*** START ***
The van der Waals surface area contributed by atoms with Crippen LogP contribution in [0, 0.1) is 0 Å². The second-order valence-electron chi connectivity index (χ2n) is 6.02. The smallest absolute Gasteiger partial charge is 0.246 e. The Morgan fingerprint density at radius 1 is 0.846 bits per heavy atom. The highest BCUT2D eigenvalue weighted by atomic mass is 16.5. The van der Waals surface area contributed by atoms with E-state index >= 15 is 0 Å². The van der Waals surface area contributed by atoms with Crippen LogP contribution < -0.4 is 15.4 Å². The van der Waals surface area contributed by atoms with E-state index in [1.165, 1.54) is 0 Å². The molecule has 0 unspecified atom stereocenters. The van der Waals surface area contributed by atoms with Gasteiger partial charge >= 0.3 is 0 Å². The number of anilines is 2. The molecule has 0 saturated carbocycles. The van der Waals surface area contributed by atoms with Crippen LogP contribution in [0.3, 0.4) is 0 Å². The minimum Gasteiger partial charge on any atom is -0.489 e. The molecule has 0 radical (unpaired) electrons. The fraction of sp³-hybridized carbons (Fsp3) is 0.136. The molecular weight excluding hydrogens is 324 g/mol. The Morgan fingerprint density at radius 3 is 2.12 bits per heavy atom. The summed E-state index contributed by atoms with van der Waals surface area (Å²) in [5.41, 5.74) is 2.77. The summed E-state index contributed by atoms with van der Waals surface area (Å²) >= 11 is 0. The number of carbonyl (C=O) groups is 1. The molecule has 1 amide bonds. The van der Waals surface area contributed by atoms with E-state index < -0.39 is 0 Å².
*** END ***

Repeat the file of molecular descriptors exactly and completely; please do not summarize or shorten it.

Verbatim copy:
The van der Waals surface area contributed by atoms with Crippen LogP contribution in [0, 0.1) is 0 Å². The second-order valence-electron chi connectivity index (χ2n) is 6.02. The smallest absolute Gasteiger partial charge is 0.246 e. The Morgan fingerprint density at radius 1 is 0.846 bits per heavy atom. The highest BCUT2D eigenvalue weighted by atomic mass is 16.5. The van der Waals surface area contributed by atoms with E-state index >= 15 is 0 Å². The van der Waals surface area contributed by atoms with Crippen LogP contribution < -0.4 is 15.4 Å². The van der Waals surface area contributed by atoms with E-state index in [1.165, 1.54) is 0 Å². The molecule has 0 unspecified atom stereocenters. The van der Waals surface area contributed by atoms with Gasteiger partial charge >= 0.3 is 0 Å². The number of anilines is 2. The molecule has 0 saturated carbocycles. The van der Waals surface area contributed by atoms with Crippen LogP contribution in [0.3, 0.4) is 0 Å². The minimum Gasteiger partial charge on any atom is -0.489 e. The molecule has 0 radical (unpaired) electrons. The fraction of sp³-hybridized carbons (Fsp3) is 0.136. The molecular weight excluding hydrogens is 324 g/mol. The Morgan fingerprint density at radius 3 is 2.12 bits per heavy atom. The summed E-state index contributed by atoms with van der Waals surface area (Å²) in [5.41, 5.74) is 2.77. The summed E-state index contributed by atoms with van der Waals surface area (Å²) >= 11 is 0. The number of carbonyl (C=O) groups is 1. The molecule has 1 amide bonds. The van der Waals surface area contributed by atoms with E-state index < -0.39 is 0 Å².